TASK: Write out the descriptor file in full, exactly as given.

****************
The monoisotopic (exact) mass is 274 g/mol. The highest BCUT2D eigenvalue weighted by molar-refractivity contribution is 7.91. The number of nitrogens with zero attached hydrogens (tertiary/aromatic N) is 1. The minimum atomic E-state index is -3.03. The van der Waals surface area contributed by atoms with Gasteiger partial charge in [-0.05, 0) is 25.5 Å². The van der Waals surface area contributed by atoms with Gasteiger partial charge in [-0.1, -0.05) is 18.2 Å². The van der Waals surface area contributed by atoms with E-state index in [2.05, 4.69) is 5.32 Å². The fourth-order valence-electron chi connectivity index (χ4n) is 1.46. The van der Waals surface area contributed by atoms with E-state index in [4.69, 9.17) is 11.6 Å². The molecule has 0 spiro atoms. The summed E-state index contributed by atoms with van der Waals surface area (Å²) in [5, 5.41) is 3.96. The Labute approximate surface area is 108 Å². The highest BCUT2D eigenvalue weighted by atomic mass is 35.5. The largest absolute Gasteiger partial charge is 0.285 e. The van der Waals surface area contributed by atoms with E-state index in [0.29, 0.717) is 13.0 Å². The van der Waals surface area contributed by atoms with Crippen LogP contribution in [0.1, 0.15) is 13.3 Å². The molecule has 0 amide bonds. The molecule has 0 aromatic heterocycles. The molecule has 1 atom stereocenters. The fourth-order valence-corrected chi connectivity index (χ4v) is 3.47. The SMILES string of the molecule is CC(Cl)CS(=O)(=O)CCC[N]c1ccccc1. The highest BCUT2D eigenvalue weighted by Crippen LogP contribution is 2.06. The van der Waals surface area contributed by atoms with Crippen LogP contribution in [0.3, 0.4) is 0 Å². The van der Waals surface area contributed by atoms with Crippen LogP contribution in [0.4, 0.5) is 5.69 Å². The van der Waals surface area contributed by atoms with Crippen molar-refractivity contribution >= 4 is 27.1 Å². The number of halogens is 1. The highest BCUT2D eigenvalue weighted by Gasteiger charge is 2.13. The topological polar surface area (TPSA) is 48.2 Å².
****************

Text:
The monoisotopic (exact) mass is 274 g/mol. The highest BCUT2D eigenvalue weighted by molar-refractivity contribution is 7.91. The number of nitrogens with zero attached hydrogens (tertiary/aromatic N) is 1. The minimum atomic E-state index is -3.03. The van der Waals surface area contributed by atoms with Gasteiger partial charge in [-0.05, 0) is 25.5 Å². The van der Waals surface area contributed by atoms with Gasteiger partial charge in [-0.1, -0.05) is 18.2 Å². The van der Waals surface area contributed by atoms with E-state index in [2.05, 4.69) is 5.32 Å². The fourth-order valence-electron chi connectivity index (χ4n) is 1.46. The van der Waals surface area contributed by atoms with E-state index in [4.69, 9.17) is 11.6 Å². The molecule has 0 spiro atoms. The summed E-state index contributed by atoms with van der Waals surface area (Å²) in [5, 5.41) is 3.96. The Labute approximate surface area is 108 Å². The highest BCUT2D eigenvalue weighted by atomic mass is 35.5. The largest absolute Gasteiger partial charge is 0.285 e. The van der Waals surface area contributed by atoms with E-state index in [0.29, 0.717) is 13.0 Å². The van der Waals surface area contributed by atoms with Crippen LogP contribution in [0.1, 0.15) is 13.3 Å². The molecule has 0 amide bonds. The molecule has 0 aromatic heterocycles. The molecule has 1 atom stereocenters. The fourth-order valence-corrected chi connectivity index (χ4v) is 3.47. The SMILES string of the molecule is CC(Cl)CS(=O)(=O)CCC[N]c1ccccc1. The highest BCUT2D eigenvalue weighted by Crippen LogP contribution is 2.06. The van der Waals surface area contributed by atoms with Crippen LogP contribution in [0.3, 0.4) is 0 Å². The van der Waals surface area contributed by atoms with Crippen LogP contribution in [0.4, 0.5) is 5.69 Å². The van der Waals surface area contributed by atoms with Crippen molar-refractivity contribution >= 4 is 27.1 Å². The number of halogens is 1. The highest BCUT2D eigenvalue weighted by Gasteiger charge is 2.13. The topological polar surface area (TPSA) is 48.2 Å².